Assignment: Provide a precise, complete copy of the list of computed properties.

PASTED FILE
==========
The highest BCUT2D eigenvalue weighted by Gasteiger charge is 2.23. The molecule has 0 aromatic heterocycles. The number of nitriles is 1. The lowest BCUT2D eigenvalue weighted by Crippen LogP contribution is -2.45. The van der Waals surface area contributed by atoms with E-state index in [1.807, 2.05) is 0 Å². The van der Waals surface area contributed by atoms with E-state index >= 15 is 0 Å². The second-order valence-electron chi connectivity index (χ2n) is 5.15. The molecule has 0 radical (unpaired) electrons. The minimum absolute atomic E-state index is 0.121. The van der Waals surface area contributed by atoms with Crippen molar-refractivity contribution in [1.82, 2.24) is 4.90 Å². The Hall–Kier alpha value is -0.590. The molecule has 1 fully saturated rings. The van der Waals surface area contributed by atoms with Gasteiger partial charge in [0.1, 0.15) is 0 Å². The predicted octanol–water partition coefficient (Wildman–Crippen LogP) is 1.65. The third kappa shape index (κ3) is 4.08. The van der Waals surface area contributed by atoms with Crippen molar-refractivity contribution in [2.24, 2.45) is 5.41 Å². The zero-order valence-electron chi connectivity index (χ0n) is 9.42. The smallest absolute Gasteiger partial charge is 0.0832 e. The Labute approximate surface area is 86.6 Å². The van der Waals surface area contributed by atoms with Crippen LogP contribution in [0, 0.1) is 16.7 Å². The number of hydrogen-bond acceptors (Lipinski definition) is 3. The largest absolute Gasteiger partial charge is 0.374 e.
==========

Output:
The highest BCUT2D eigenvalue weighted by Gasteiger charge is 2.23. The molecule has 0 aromatic heterocycles. The number of nitriles is 1. The lowest BCUT2D eigenvalue weighted by Crippen LogP contribution is -2.45. The van der Waals surface area contributed by atoms with E-state index in [1.807, 2.05) is 0 Å². The van der Waals surface area contributed by atoms with E-state index >= 15 is 0 Å². The second-order valence-electron chi connectivity index (χ2n) is 5.15. The molecule has 0 radical (unpaired) electrons. The minimum absolute atomic E-state index is 0.121. The van der Waals surface area contributed by atoms with Crippen molar-refractivity contribution in [1.82, 2.24) is 4.90 Å². The Hall–Kier alpha value is -0.590. The molecule has 1 fully saturated rings. The van der Waals surface area contributed by atoms with Gasteiger partial charge in [0.1, 0.15) is 0 Å². The predicted octanol–water partition coefficient (Wildman–Crippen LogP) is 1.65. The third kappa shape index (κ3) is 4.08. The van der Waals surface area contributed by atoms with Crippen molar-refractivity contribution in [2.24, 2.45) is 5.41 Å². The zero-order valence-electron chi connectivity index (χ0n) is 9.42. The smallest absolute Gasteiger partial charge is 0.0832 e. The Labute approximate surface area is 86.6 Å². The van der Waals surface area contributed by atoms with Crippen LogP contribution in [0, 0.1) is 16.7 Å². The number of hydrogen-bond acceptors (Lipinski definition) is 3. The largest absolute Gasteiger partial charge is 0.374 e.